SEOUL, South Korea — For the first time, the United Nations has formally accused North Korea of crimes against humanity.
On Monday, a UN panel concluded a yearlong investigation into the regime’s human rights practices. The resulting 372-page report put forward allegations of murder, enslavement, forced abortions, forced disappearances and state-directed kidnappings overseas.
The three-member panel, known as the Commission of Inquiry, doesn’t have the power to file charges or issue an arrest warrant.
But retired Australian judge Michael Kirby, who heads the commission, warned that Kim Jong Un himself could be held accountable in any ensuing prosecution, citing “abundant evidence” of crimes against humanity.
Here’s a quick explainer of what’s going on, and why it matters.
1) The crimes against humanity match no others in today’s world
North Korea has been accused of just about every atrocity you can imagine. Alleged crimes include torture, public executions, the starvation of hundreds of thousands, and the detention of 80,000 to 120,000 people in prison camps, to name a few examples. At the press conference, Kirby announced that the findings “shock the human conscience.”
Indeed the testimony is gruesome, so read the report at your own peril.
For instance, authorities stand accused of putting hooks in the noses of North Koreans, dragging them around with a car or an oxen, while the resident of the surrounding towns pegged them with stones. In another tragic tale, a woman recounted how she was forced to drown her newborn baby at a prison camp.
Often, the victims didn’t do anything wrong, but carry guilt by association. Simply for being the unlucky siblings or parents of an ideological “traitor,” many spend the rest of their lives toiling away in labor camps.
North Korea did not cooperate with the investigation or allow the committee members access to the country. Instead, the regime released a harsh rebuke of the findings. It proclaimed that the report was the product of a hostile alignment between the US, the European Union and Japan.
2) Does a UN report make any difference?
The world has long known that, yes, North Korea locks up, starves, and publicly executes its citizens without a proper trial. And despite the prevalence of testimony and satellite evidence on its gulag camps, critics have long accused the international community of doing too little to assist the suffering North Korean people. United Nations sanctions, they say, haven’t allayed the situation at all. What good could a report possibly do?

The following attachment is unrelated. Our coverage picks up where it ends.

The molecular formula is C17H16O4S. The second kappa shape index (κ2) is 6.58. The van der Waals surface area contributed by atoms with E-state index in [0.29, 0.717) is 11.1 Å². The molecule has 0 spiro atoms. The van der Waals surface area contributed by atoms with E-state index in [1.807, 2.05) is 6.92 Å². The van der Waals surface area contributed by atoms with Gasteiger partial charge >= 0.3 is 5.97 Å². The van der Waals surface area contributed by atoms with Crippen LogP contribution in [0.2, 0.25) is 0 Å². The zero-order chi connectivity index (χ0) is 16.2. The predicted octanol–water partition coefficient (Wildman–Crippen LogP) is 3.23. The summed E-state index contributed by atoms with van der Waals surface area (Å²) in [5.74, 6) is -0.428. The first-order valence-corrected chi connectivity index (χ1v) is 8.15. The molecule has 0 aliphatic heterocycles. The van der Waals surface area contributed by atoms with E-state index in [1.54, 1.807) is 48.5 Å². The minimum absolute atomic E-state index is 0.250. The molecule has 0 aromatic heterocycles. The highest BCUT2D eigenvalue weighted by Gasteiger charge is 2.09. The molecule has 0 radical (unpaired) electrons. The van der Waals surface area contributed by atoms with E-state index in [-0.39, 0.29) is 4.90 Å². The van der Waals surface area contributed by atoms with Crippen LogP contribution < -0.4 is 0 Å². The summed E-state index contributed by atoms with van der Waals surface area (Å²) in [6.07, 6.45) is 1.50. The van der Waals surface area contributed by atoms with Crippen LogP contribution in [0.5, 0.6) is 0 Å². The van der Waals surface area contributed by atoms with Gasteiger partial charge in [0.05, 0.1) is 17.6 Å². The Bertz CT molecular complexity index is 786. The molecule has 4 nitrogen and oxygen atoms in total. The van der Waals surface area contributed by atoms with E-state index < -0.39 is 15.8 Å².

In the big picture, it took decades to amass this body of knowledge that culminated with the inquiry, points out North Korea researcher Aidan Foster-Carter, an honorary fellow at the University of Leeds in the UK. Even if there’s no arrest warrant out for Kim Jong Un any time soon, the pressure on countries like China will grow, and the world now has a single authoritative body of evidence that can be called upon.
Many Americans may not remember that this body of evidence is a somewhat recent development, thanks to advances in satellite imagery and an influx of North Korean refugees over the past decade. In fact, the data on North Korea was once so weak that human rights groups focused on uncovering abuses in that erstwhile dictatorship, South Korea, writes Foster-Carter.
So yes, the report is seminal. Many have harbored suspicions of the extent of crimes inside North Korea, but never before has a jurist appointed by the UN, in any official capacity, sent a letter directly to Kim Jong Un informing him that he may be responsible for crimes against humanity.
3) What happens next is Beijing’s call
In an ideal world, the report would be grounds to indict Kim Jong Un and other top officials at the International Criminal Court. But for that to happen, the UN Security Council would need to refer the matter to the ICC. China, as a permanent member of the Security Council, has signaled its intention to block such a referral.
China has an uneasy alliance with its erratic neighbor, which it values as a buffer against the unbridled capitalism of close US military ally, South Korea. Beijing has rebuked the North for past nuclear tests, while upholding a steady flow of trade. China prizes security and stability along its border, repatriating North Korean defectors on the grounds that they’re “economic migrants” rather than political refugees, and therefore not eligible for asylum under international law.
On Monday, Beijing expressed its uneasiness with the report. Commenting on the commission’s findings, a Chinese foreign ministry spokeswoman said, “We believe that taking human rights issues to the International Criminal Court is not helpful to improving a country’s human rights situation.”